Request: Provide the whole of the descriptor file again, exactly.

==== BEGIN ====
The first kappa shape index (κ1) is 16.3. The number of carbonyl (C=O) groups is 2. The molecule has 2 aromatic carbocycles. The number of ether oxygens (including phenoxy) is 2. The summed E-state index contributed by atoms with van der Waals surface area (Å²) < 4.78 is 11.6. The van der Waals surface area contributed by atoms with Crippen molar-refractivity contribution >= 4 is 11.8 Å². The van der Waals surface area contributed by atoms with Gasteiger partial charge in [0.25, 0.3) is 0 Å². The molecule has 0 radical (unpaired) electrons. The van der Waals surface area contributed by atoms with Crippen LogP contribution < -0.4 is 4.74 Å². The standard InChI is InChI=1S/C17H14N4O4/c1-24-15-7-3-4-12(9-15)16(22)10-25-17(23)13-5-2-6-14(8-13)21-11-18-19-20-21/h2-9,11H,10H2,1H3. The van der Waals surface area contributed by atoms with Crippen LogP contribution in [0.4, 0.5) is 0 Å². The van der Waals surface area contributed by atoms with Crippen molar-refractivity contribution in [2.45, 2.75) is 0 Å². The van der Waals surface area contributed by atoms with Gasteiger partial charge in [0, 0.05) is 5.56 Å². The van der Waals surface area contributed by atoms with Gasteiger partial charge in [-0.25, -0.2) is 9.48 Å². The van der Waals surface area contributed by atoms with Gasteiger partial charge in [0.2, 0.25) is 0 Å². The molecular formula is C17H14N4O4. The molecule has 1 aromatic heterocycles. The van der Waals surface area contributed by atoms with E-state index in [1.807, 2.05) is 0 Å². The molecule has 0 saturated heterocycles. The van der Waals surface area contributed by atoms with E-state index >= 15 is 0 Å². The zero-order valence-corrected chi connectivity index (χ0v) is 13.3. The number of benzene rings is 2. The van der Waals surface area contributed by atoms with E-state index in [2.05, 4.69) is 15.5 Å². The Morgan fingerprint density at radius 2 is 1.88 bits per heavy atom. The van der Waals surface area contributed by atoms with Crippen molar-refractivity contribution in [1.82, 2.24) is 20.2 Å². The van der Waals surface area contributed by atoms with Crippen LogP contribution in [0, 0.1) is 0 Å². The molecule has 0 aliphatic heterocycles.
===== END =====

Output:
The first kappa shape index (κ1) is 16.3. The number of carbonyl (C=O) groups is 2. The molecule has 2 aromatic carbocycles. The number of ether oxygens (including phenoxy) is 2. The summed E-state index contributed by atoms with van der Waals surface area (Å²) < 4.78 is 11.6. The van der Waals surface area contributed by atoms with Crippen molar-refractivity contribution >= 4 is 11.8 Å². The van der Waals surface area contributed by atoms with Gasteiger partial charge in [0.25, 0.3) is 0 Å². The molecule has 0 radical (unpaired) electrons. The van der Waals surface area contributed by atoms with Crippen LogP contribution < -0.4 is 4.74 Å². The standard InChI is InChI=1S/C17H14N4O4/c1-24-15-7-3-4-12(9-15)16(22)10-25-17(23)13-5-2-6-14(8-13)21-11-18-19-20-21/h2-9,11H,10H2,1H3. The van der Waals surface area contributed by atoms with Crippen LogP contribution in [0.4, 0.5) is 0 Å². The van der Waals surface area contributed by atoms with Crippen molar-refractivity contribution in [2.45, 2.75) is 0 Å². The van der Waals surface area contributed by atoms with Gasteiger partial charge in [0, 0.05) is 5.56 Å². The van der Waals surface area contributed by atoms with Gasteiger partial charge in [-0.25, -0.2) is 9.48 Å². The van der Waals surface area contributed by atoms with Gasteiger partial charge in [0.2, 0.25) is 0 Å². The molecular formula is C17H14N4O4. The molecule has 1 aromatic heterocycles. The van der Waals surface area contributed by atoms with E-state index in [1.807, 2.05) is 0 Å². The molecule has 0 saturated heterocycles. The van der Waals surface area contributed by atoms with E-state index >= 15 is 0 Å². The zero-order valence-corrected chi connectivity index (χ0v) is 13.3. The number of benzene rings is 2. The van der Waals surface area contributed by atoms with E-state index in [2.05, 4.69) is 15.5 Å². The Morgan fingerprint density at radius 2 is 1.88 bits per heavy atom. The van der Waals surface area contributed by atoms with Crippen molar-refractivity contribution in [1.82, 2.24) is 20.2 Å². The van der Waals surface area contributed by atoms with Crippen LogP contribution in [0, 0.1) is 0 Å². The molecule has 0 aliphatic heterocycles.